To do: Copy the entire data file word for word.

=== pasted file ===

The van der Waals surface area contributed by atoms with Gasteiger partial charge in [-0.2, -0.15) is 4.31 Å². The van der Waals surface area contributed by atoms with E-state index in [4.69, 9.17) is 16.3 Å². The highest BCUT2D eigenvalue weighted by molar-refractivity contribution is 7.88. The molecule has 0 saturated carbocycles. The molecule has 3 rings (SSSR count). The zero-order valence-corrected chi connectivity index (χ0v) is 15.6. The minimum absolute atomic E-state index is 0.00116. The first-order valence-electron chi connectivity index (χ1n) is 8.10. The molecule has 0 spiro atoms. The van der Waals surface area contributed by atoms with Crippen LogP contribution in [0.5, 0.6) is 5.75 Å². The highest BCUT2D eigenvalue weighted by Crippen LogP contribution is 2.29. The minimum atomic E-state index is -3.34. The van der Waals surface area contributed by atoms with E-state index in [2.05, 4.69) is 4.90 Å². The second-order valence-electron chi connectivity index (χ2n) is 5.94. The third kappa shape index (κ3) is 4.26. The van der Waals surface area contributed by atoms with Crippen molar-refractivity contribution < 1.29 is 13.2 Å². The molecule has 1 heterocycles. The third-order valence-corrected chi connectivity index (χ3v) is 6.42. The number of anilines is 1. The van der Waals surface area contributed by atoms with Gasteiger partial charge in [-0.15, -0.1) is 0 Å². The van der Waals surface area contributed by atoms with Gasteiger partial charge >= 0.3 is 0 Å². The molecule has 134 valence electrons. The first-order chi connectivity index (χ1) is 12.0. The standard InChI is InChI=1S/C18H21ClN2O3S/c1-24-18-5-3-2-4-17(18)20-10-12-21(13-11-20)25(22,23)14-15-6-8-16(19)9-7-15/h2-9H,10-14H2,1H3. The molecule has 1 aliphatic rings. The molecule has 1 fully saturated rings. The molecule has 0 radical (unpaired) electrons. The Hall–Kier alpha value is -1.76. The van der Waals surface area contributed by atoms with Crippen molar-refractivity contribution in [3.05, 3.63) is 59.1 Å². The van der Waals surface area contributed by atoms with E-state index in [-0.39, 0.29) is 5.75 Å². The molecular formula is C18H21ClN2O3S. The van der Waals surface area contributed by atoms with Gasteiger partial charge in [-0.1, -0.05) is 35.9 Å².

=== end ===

The van der Waals surface area contributed by atoms with Gasteiger partial charge in [-0.2, -0.15) is 4.31 Å². The van der Waals surface area contributed by atoms with E-state index in [4.69, 9.17) is 16.3 Å². The highest BCUT2D eigenvalue weighted by molar-refractivity contribution is 7.88. The molecule has 0 saturated carbocycles. The molecule has 3 rings (SSSR count). The zero-order valence-corrected chi connectivity index (χ0v) is 15.6. The minimum absolute atomic E-state index is 0.00116. The first-order valence-electron chi connectivity index (χ1n) is 8.10. The molecule has 0 spiro atoms. The van der Waals surface area contributed by atoms with Crippen LogP contribution in [0.5, 0.6) is 5.75 Å². The highest BCUT2D eigenvalue weighted by Crippen LogP contribution is 2.29. The minimum atomic E-state index is -3.34. The van der Waals surface area contributed by atoms with E-state index in [2.05, 4.69) is 4.90 Å². The second-order valence-electron chi connectivity index (χ2n) is 5.94. The third kappa shape index (κ3) is 4.26. The van der Waals surface area contributed by atoms with Crippen molar-refractivity contribution < 1.29 is 13.2 Å². The molecule has 1 heterocycles. The third-order valence-corrected chi connectivity index (χ3v) is 6.42. The number of anilines is 1. The van der Waals surface area contributed by atoms with Gasteiger partial charge in [-0.15, -0.1) is 0 Å². The van der Waals surface area contributed by atoms with Gasteiger partial charge >= 0.3 is 0 Å². The molecule has 134 valence electrons. The first-order chi connectivity index (χ1) is 12.0. The standard InChI is InChI=1S/C18H21ClN2O3S/c1-24-18-5-3-2-4-17(18)20-10-12-21(13-11-20)25(22,23)14-15-6-8-16(19)9-7-15/h2-9H,10-14H2,1H3. The molecule has 1 aliphatic rings. The molecule has 1 fully saturated rings. The molecule has 0 radical (unpaired) electrons. The Hall–Kier alpha value is -1.76. The van der Waals surface area contributed by atoms with Crippen molar-refractivity contribution in [3.05, 3.63) is 59.1 Å². The van der Waals surface area contributed by atoms with E-state index in [-0.39, 0.29) is 5.75 Å². The molecular formula is C18H21ClN2O3S. The van der Waals surface area contributed by atoms with Gasteiger partial charge in [-0.1, -0.05) is 35.9 Å².